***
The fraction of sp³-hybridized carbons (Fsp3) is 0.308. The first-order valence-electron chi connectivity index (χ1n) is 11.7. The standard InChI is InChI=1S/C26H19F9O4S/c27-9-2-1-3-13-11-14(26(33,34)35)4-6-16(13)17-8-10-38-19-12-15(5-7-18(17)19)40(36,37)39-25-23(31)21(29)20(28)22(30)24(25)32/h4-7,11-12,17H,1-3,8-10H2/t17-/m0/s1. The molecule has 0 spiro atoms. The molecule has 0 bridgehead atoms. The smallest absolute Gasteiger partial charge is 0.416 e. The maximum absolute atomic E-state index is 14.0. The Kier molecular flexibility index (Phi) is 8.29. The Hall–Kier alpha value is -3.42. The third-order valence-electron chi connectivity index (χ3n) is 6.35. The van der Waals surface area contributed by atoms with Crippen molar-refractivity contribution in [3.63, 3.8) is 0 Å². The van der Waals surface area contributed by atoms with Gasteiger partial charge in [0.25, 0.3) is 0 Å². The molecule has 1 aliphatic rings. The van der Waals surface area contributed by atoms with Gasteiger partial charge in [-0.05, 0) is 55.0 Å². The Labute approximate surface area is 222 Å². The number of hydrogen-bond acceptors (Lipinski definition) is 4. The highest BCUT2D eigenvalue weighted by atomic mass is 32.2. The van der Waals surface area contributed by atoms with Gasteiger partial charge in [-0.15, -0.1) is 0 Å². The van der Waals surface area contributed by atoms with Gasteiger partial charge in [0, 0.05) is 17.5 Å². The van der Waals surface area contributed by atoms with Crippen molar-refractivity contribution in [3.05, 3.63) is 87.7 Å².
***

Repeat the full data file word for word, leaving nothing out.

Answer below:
The fraction of sp³-hybridized carbons (Fsp3) is 0.308. The first-order valence-electron chi connectivity index (χ1n) is 11.7. The standard InChI is InChI=1S/C26H19F9O4S/c27-9-2-1-3-13-11-14(26(33,34)35)4-6-16(13)17-8-10-38-19-12-15(5-7-18(17)19)40(36,37)39-25-23(31)21(29)20(28)22(30)24(25)32/h4-7,11-12,17H,1-3,8-10H2/t17-/m0/s1. The molecule has 0 spiro atoms. The molecule has 0 bridgehead atoms. The smallest absolute Gasteiger partial charge is 0.416 e. The maximum absolute atomic E-state index is 14.0. The Kier molecular flexibility index (Phi) is 8.29. The Hall–Kier alpha value is -3.42. The third-order valence-electron chi connectivity index (χ3n) is 6.35. The van der Waals surface area contributed by atoms with Crippen molar-refractivity contribution in [3.63, 3.8) is 0 Å². The van der Waals surface area contributed by atoms with Gasteiger partial charge in [0.25, 0.3) is 0 Å². The molecule has 1 aliphatic rings. The van der Waals surface area contributed by atoms with Gasteiger partial charge in [-0.05, 0) is 55.0 Å². The Labute approximate surface area is 222 Å². The number of hydrogen-bond acceptors (Lipinski definition) is 4. The highest BCUT2D eigenvalue weighted by atomic mass is 32.2. The van der Waals surface area contributed by atoms with Gasteiger partial charge in [-0.15, -0.1) is 0 Å². The van der Waals surface area contributed by atoms with Gasteiger partial charge in [0, 0.05) is 17.5 Å². The van der Waals surface area contributed by atoms with Crippen molar-refractivity contribution in [3.05, 3.63) is 87.7 Å².